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Disaster losses rise as people move to the coast

Insurance losses are likely to grow by about 5-6% a year over the next decade, according to modelling for the Productivity Commission’s report on natural disaster funding.

But although nominal insurance losses appear to be rising, when adjusted for population growth, wealth and inflation the upward trend disappears.

“This suggests the rising cost of natural disasters can be explained by the rising exposure and vulnerability of communities to natural disasters,” the report, released last week, says.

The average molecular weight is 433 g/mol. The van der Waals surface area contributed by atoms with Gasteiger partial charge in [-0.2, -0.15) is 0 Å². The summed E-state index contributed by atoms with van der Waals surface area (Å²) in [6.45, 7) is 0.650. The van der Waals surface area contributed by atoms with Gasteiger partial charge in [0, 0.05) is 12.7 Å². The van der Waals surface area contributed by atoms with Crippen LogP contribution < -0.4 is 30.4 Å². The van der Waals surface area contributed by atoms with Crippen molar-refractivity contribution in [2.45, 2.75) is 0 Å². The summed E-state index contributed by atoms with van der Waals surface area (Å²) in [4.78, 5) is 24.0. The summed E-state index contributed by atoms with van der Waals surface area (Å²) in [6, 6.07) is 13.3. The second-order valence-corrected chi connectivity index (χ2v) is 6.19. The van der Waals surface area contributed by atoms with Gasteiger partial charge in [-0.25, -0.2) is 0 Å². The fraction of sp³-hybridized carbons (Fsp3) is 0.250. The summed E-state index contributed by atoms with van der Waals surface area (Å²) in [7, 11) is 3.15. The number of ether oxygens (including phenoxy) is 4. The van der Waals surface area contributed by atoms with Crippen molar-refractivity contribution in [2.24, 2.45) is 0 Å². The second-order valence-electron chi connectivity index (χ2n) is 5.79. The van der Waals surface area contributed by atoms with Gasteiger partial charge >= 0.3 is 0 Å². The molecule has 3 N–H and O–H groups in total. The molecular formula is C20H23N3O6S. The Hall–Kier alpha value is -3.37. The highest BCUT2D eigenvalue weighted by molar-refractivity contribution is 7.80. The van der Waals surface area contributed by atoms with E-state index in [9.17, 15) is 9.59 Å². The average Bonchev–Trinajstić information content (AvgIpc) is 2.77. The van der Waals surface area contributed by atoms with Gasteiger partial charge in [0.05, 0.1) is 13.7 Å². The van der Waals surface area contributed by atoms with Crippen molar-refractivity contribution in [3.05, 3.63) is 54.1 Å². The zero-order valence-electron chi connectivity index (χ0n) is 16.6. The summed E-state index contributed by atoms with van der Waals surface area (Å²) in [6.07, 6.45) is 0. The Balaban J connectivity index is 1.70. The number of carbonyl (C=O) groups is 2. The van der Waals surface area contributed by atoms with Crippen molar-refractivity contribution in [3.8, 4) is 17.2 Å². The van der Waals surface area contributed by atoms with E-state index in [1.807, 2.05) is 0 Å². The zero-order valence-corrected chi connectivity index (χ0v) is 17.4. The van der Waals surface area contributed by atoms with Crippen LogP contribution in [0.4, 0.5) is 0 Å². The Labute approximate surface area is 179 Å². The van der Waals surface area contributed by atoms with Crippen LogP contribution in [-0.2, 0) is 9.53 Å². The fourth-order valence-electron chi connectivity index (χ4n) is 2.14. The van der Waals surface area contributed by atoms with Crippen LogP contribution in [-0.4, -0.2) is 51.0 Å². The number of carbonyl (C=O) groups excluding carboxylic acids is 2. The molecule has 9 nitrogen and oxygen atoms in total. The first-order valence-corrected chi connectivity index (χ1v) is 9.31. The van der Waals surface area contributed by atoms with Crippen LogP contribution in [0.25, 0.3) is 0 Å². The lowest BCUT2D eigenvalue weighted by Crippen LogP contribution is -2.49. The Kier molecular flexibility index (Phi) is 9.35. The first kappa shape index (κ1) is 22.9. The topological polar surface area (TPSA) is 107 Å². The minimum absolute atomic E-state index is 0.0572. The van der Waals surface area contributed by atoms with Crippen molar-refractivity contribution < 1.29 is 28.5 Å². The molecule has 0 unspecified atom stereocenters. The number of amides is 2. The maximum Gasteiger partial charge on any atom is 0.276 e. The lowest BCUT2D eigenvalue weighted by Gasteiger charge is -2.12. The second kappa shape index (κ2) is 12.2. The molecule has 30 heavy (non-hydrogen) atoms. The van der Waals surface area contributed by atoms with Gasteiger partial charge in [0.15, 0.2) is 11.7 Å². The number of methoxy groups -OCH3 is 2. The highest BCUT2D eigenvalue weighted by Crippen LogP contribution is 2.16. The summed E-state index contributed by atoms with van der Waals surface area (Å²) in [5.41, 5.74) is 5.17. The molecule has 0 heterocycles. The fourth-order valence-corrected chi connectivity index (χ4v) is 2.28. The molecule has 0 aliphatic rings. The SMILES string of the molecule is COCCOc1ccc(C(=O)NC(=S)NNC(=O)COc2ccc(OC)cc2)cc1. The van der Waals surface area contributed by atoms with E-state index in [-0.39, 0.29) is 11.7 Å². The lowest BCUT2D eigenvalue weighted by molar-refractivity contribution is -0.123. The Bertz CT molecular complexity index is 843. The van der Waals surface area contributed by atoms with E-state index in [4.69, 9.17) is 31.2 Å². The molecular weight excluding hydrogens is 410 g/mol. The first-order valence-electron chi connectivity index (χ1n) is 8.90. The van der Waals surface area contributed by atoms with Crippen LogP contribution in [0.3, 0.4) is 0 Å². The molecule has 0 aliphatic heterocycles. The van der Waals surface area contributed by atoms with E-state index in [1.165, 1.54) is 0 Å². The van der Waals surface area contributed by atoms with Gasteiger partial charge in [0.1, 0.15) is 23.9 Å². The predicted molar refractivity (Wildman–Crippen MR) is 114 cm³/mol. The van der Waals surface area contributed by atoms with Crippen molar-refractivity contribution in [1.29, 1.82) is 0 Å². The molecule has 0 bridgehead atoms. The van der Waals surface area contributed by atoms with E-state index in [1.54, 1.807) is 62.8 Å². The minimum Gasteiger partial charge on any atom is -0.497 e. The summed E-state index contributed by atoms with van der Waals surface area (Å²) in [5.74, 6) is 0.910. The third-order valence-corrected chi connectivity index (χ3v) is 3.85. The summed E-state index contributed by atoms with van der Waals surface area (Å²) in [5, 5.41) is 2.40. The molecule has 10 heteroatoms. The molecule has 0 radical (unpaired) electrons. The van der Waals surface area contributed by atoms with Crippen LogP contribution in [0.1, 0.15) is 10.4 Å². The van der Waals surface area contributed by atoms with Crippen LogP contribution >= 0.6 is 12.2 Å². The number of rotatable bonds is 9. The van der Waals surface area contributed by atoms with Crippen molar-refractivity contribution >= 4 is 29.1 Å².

Not only is the population growing, but more people are settling along the coast and urban fringe. Climate change may exacerbate their higher risk.

The report says 10% of natural disasters make up 80% of insurance losses.

The insurance industry has largely welcomed the report, with its recommendation that more funding should be allocated to mitigation and less to disaster recovery.

The commission calls on insurers to do more to inform consumers about their hazards and rebuilding costs, but the industry says that is not so easy under the rules on giving advice.

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